Measles, a disease once thought to have been eliminated in the United States, is making headlines again this winter. Most of the recent cases have been linked to an outbreak at Disneyland in California in December 2014. Health officials suspect importation of the disease by a tourist at the theme park, which then spread to people who were unvaccinated or not fully vaccinated. (The number has crossed 90 and still keeps climbing as new cases in other states continue being linked to travel to California.)
Before the advent of a vaccine in the 1960’s, almost everyone contracted measles because it was so contagious. When individuals infected with the measles virus cough or sneeze, they spread the virus into the air in small droplets which can linger for up to two hours. People with measles are usually infectious about four days before to four days after the appearance of the rash, giving the virus ample time to spread from individual to individual. Measles can be a serious illness, leading to complications ranging from respiratory problems to encephalitis (swelling of the brain). Adult patients often experience more severe complications compared to children.
Fortunately, there is a vaccine against measles. It is called the MMR (measles, mumps, rubella) vaccine. When given properly, the vaccine protects virtually everyone
Why Receiving the Vaccination is so Important
The reason doctors and other health professionals want everyone properly vaccinated against measles is because the vaccine is highly effective in protecting vaccinated individuals from the disease. (It is important to emphasize that there is great benefit for the individual, in addition to benefit to the community.) In addition, by means of what scientists call “herd immunity,” when the vaccination rate within a community is high, those who are vaccinated act as a barrier and help dramatically reduce the risk of infection for those who cannot be immunized – such as very young children or those with compromised immune systems. The presence of vaccinated people helps slow the spread of the virus, giving more protection against outbreaks.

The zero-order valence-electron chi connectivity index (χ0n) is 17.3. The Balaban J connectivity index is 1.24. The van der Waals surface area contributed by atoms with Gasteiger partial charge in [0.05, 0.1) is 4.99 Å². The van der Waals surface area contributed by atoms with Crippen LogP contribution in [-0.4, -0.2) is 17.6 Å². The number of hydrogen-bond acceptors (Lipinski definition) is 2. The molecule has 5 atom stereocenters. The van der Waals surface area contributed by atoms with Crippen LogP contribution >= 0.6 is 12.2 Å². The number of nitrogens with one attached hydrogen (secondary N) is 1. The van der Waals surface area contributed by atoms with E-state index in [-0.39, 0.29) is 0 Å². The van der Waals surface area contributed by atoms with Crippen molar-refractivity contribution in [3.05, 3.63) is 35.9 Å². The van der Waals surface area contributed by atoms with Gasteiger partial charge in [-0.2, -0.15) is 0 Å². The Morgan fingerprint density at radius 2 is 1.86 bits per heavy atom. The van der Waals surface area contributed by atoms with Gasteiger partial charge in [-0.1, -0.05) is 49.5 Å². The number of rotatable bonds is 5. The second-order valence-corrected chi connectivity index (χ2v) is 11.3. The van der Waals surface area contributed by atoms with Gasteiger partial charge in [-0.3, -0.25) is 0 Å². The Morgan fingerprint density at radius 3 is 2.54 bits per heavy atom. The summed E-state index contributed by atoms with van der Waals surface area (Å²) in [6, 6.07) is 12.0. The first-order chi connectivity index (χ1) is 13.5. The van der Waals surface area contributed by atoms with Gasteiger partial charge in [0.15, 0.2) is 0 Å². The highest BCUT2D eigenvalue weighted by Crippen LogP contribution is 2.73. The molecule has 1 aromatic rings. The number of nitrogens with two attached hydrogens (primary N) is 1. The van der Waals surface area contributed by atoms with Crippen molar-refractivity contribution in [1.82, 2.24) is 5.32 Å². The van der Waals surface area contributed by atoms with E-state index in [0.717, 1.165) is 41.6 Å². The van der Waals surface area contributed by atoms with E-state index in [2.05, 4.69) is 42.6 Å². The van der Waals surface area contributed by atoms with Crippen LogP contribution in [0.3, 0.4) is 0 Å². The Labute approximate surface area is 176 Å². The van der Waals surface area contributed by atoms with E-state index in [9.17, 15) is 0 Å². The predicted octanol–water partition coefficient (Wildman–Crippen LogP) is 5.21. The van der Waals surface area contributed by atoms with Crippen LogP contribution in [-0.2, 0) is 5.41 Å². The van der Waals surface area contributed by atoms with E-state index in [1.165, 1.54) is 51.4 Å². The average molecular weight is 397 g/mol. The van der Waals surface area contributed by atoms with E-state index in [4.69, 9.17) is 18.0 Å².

Unfortunately, in some areas of the country this protection by herd immunity has broken down. Some parents decide not to vaccinate their children, mainly because of the publication of a flawed theory suggesting a link between the MMR vaccine and autism. Although the author of that publication has been discredited and his license to practice medicine has been revoked, these parents are still hesitant to have their children receive the MMR vaccine.
At Reliant Medical Group, we join the American Academy of Pediatrics and the Centers for Disease Control (CDC) in encouraging you to have your child fully immunized. Remember that all vaccines have been carefully tested for safety and designed to fight potentially deadly infections. The MMR vaccine is part of the U.S. childhood immunization schedule. The vaccine is given in two doses, the first dose is recommended after 12 months of age and the second dose is routinely administered at age four years, but can be given earlier in special situations like during a measles outbreak.
Remember that vaccinations help ensure the health of not just you and your children, but the entire community. Please don’t skip those vaccinations!